Another thing that makes this woeful writing all the more painful is that the teen leads in The Walking Dead: World Beyond are actually pretty likable. TV teens are very difficult to get right, especially in genre shows, where they’re often presented as irritating liabilities to the older, more reliable supporting characters, or cheap sources of comedy and/or drama that can justify any ludicrous scenario by being wacky, impulsive and/or angsty, all for its own sake. Amazingly though, the quartet of teen protagonists in The Walking Dead: World Beyond are grounded, relatable and even surprisingly intelligent. They’re all portrayed well by the series’ main actors, and they don’t consistently act in ways that are head-scratching and infuriating. Likewise, their older chaperones, Felix and Huck, who barely escape the slaughter at Campus Colony to chase after the teens, and eventually join them, are equally engaging and interesting, balancing the teens’ cautious optimism with a more world-weary, sardonic perspective that contrasts well with their younger charges.
Another thing that’s initially exciting about The Walking Dead: World Beyond’s debut season is that it finally starts explaining the mysterious three-ringed operation that’s been teased on both The Walking Dead and Fear the Walking Dead alike, the same operation that took away a critically wounded Rick Grimes when he departed the main Walking Dead series during its ninth season. This organization, the Civic Republic, doesn’t exist in the comics, nor any other Walking Dead media outside of AMC’s purview, and it’s immensely powerful, even dwarfing major factions like the Commonwealth. Under the jurisdiction of the Civic Republic, you’d never know that the world ended, with its agents enjoying free electricity, the epitome of domestic comfort, and seemingly unlimited influence across several parts of the Western United States. Even their modern scientific infrastructure is barely disturbed in the wake of the walker apocalypse, complete with teases that the Civic Republic is hard at work on a cure for the Walker Virus, the Machiavellian efforts of which appear to directly tie in to events on The Walking Dead: World Beyond, or at least, that’s the eventual hope.
I assume that this huge new faction is going to become a bigger challenge during The Walking Dead: World Beyond’s upcoming second and final season, because throughout this first season, they simply linger in the background, much like their stooge, Elizabeth. This reminds me of when The Walking Dead: World Beyond premiered during this past October, and I quickly expressed fear that it would simply be a grueling twenty-hour trailer for AMC’s future Walking Dead endeavours, most notably their planned trilogy of movies surrounding the fate of Rick Grimes. So far, this worry is being proven correct.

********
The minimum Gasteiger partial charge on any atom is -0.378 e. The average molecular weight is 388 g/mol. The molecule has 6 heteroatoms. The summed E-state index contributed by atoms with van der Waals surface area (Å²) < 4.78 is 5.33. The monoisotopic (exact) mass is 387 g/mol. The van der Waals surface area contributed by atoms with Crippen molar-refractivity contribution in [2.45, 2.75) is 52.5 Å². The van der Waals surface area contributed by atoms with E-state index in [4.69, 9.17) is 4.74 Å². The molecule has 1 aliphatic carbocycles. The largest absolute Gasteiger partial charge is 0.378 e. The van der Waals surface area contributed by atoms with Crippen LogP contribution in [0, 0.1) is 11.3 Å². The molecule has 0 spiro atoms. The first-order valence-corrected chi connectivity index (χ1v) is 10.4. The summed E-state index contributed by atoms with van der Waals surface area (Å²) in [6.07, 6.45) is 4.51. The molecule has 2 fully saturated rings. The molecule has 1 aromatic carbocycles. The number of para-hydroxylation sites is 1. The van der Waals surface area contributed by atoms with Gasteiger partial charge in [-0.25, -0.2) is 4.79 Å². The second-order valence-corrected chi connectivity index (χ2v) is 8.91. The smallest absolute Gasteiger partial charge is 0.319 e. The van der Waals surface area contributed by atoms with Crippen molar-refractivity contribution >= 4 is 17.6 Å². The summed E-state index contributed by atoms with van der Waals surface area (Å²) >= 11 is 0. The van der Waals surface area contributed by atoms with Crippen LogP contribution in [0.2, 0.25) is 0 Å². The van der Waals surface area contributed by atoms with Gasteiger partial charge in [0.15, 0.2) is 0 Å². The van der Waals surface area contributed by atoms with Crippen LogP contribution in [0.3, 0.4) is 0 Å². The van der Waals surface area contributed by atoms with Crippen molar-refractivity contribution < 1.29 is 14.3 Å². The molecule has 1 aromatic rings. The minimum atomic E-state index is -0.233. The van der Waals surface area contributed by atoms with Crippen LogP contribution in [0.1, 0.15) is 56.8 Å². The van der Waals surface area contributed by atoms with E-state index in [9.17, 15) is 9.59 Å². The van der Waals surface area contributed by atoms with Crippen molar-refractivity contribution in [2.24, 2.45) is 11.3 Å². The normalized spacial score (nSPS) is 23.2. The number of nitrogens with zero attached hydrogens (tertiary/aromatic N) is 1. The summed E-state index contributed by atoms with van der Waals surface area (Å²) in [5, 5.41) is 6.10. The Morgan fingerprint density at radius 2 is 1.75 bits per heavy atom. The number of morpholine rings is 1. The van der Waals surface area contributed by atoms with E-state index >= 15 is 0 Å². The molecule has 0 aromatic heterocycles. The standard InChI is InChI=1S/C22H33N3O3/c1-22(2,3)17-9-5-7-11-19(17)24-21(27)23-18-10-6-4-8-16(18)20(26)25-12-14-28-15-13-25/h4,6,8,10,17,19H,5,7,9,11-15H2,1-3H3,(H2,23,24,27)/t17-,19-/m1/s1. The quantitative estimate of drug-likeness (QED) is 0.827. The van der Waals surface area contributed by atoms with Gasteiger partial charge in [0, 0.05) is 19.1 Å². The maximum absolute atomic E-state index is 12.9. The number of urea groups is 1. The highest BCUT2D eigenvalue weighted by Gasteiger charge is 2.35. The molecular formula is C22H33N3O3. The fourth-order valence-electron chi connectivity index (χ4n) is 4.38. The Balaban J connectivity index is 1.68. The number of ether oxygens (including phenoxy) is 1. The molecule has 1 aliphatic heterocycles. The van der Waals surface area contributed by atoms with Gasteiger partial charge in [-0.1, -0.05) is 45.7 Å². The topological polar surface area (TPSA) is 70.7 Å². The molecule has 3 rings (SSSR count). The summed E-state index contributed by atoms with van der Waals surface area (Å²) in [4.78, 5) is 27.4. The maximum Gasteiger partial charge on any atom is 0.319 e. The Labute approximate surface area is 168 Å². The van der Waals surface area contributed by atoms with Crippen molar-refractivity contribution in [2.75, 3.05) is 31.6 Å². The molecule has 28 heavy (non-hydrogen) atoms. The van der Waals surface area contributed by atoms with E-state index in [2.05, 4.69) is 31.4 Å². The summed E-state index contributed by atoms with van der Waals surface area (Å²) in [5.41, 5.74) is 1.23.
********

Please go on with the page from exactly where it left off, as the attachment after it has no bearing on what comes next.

The Walking Dead: World Beyond isn’t contributing any compelling reasons to exist on its own merits, nor is it allowing the Civic Republic to gel as a pressing threat to its characters. Even beyond the Civic Republic, this season’s interesting set pieces are constantly wasted on pretentious, aimless dialogue, and its final resolutions are almost universally unsatisfying, providing no concrete answers to anything, and simply demanding that audiences return for Season Two to see how everything pans out. That confidence falls pretty flat when most of the fanbase has already abandoned The Walking Dead: World Beyond at this point, recognizing it for the waste of time that it is. This show’s targeted Gen-Z audience didn’t even show up to begin with either, since the once-colossal zombie fad has been dead for years, another thing that AMC seems to be in acute denial about.
Even trying to dissect the first season of The Walking Dead: World Beyond feels like a fruitless effort when it just offers so little. This is a shallow, unrewarding, tedious spin-off series that adds nothing of value to AMC’s ongoing Walking Dead TV universe, and currently has no reason to exist. It’s devoid of danger, its drama is stillborn, and it’s so full of narrative missteps that you’d think all of the writers had two left feet. Even the end of the season feels like it solves nothing, offering few significant developments for the leads and their journey. There’s still ten episodes left in the show’s upcoming second season, but at this point, why bother? It’s hard to imagine The Walking Dead: World Beyond improving to a satisfactory degree during its second half at this point.
At the very least though, AMC and their writers seriously need to go back to the drawing board with this stinker. The Walking Dead: World Beyond was supposed to add a refreshing new lease on life to AMC’s Walking Dead TV universe, but it instead ended up damaging it even more. Maybe this is a sign that the last thing this franchise needs is more TV spin-offs that no one asked for.
- Surprisingly likable teen leads
- Promising premise with plenty of potential
- The Civic Republic are an interesting new faction
- Directionless, plodding pacing throughout
- Frustrating lack of stakes or danger
- Incessantly contrived, sloppy writing